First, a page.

Morris’s wife was unfaithful to him and eventually left him. I have to wonder how much the unfaithfulness of Walter’s wife towards him, and at one point Walter’s unfaithfulness to the Maid, were Morris using his writing as therapy. I’ll leave that for scholars more knowledgeable about Morris than me.
There were times, mostly early on, that I wished I had a Cliff’s Notes version of the book, but then I realized that this book actually is a Cliff’s Notes version of what would be a longer book if it were written today. Morris’s style, while often overly descriptive, can also be pretty thin at times.
Here’s a sample, in which Walter and the Lady are hunting in the forest and come upon a threatening creature:
He had gone but a little way ere he saw the Lady standing there in a narrow clearing, her face pale as death, her knees cleaving together, her body swaying and tottering, her hands hanging down, and the bow and arrow fallen to the ground; and ten yards before her a great -headed yellow creature crouching flat to the earth and slowly drawing nigher. He stopped short; one arrow was already notched to the string, and another hung loose in the lesser fingers of his string-hand. He raised his right hand, and drew and loosed in a twinkling; the shaft flew close to the Lady’s side, and straightway all the wood rung with a huge roar, as the yellow lion turned about to bite at the shaft which had sunk deep into him behind the shoulder, as if a bolt out of the heavens had smitten him.
Whew. That was only three sentences. A more contemporary writer would have used more sentences, only a contemporary writer would have broken them up and put in more sensory detail, probably in several small paragraphs.
After a while, I found that the prose wasn’t as bad as I thought it would be. There is a rhythm to the way Morris wrote, but it takes a while to get into it. I’m not sure I want to make the effort.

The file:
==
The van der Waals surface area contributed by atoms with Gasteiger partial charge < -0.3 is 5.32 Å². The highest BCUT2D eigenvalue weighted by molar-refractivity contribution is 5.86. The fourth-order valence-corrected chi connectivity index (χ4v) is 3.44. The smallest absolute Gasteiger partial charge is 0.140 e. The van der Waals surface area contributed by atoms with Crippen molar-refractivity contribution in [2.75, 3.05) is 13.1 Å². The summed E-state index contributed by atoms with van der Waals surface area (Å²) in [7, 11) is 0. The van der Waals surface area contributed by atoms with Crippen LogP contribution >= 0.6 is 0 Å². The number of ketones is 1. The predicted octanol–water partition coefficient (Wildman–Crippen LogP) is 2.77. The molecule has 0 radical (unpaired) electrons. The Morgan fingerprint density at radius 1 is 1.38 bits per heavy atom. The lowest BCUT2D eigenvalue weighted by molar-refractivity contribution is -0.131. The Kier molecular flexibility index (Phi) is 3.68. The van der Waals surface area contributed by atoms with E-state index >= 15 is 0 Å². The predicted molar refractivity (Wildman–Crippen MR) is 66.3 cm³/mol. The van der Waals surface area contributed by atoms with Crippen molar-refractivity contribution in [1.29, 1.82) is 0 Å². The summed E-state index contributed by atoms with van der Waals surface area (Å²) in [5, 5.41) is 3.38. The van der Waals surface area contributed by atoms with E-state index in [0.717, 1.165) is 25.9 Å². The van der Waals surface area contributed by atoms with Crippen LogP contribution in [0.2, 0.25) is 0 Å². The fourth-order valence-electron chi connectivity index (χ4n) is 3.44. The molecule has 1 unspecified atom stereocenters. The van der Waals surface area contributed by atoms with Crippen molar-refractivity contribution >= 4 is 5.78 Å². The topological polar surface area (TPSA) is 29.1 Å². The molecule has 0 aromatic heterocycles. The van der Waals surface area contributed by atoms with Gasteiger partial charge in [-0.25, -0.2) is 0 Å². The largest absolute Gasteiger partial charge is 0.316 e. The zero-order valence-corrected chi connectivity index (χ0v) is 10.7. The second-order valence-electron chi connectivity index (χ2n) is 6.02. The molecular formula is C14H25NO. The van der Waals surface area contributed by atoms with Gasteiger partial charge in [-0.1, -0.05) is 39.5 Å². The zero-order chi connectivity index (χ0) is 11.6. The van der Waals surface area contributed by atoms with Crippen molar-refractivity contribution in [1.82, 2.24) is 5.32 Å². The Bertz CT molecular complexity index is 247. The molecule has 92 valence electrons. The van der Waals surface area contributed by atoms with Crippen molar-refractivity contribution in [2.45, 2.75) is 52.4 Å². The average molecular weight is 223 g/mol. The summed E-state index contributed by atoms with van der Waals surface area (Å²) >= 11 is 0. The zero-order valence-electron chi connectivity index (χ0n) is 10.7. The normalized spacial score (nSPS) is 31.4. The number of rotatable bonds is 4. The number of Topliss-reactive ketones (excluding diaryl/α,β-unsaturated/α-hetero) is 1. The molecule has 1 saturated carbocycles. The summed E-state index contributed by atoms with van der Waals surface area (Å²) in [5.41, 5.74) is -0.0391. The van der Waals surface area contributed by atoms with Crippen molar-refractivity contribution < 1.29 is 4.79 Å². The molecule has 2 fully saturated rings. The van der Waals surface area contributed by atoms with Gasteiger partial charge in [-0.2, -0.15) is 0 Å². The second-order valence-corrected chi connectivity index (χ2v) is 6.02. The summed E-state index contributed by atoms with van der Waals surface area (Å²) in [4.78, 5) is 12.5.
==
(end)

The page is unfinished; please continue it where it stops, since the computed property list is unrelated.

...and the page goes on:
Everything in this book, and from what I understand the rest of his writing, is full of a sense of sweetness and light. L. Sprague de Camp certainly argues that point in his chapter on Morris in Literary Swordsmen and Sorcerers. This tendency makes things hard to swallow at times. For example, Walter and the Lady have sex at one point, at least I think they do, but the prose is so saccharine-y and euphemistic, it’s hard to be completely certain.
I stated when I started this series that I would read at least one book by the authors who had multiple volumes in the Adult Fantasy line. If I liked their work, I would read others; if not, I would limit myself to that book. Morris is probably going to be a one book author. The only other one that sounds interesting, and possibly worth the effort, is The Well at the World’s End.
The other thing I said was that while I would start reading the books in order of their publication, I might from time to time jump around. At this point, I’m going to switch the order of the next two books. The next volume in the Adult Fantasy line is The Silver Stallion by James Branch Cabell. I’m going to skip to Lilith by George MacDonald.
I have a full set and a number of reading copies. I don’t have a reading copy of The Silver Stallion and the copy I have isn’t in the best of shape. The reading copy I ordered turned out not to be the Adult Fantasy edition. That matters because the Adult Fantasy edition has illustrations, and the reading copy I ordered doesn’t. So I’ll be looking at Lilith until I get a second Adult Fantasy edition of The Silver Stallion.
The previous installments in this series are: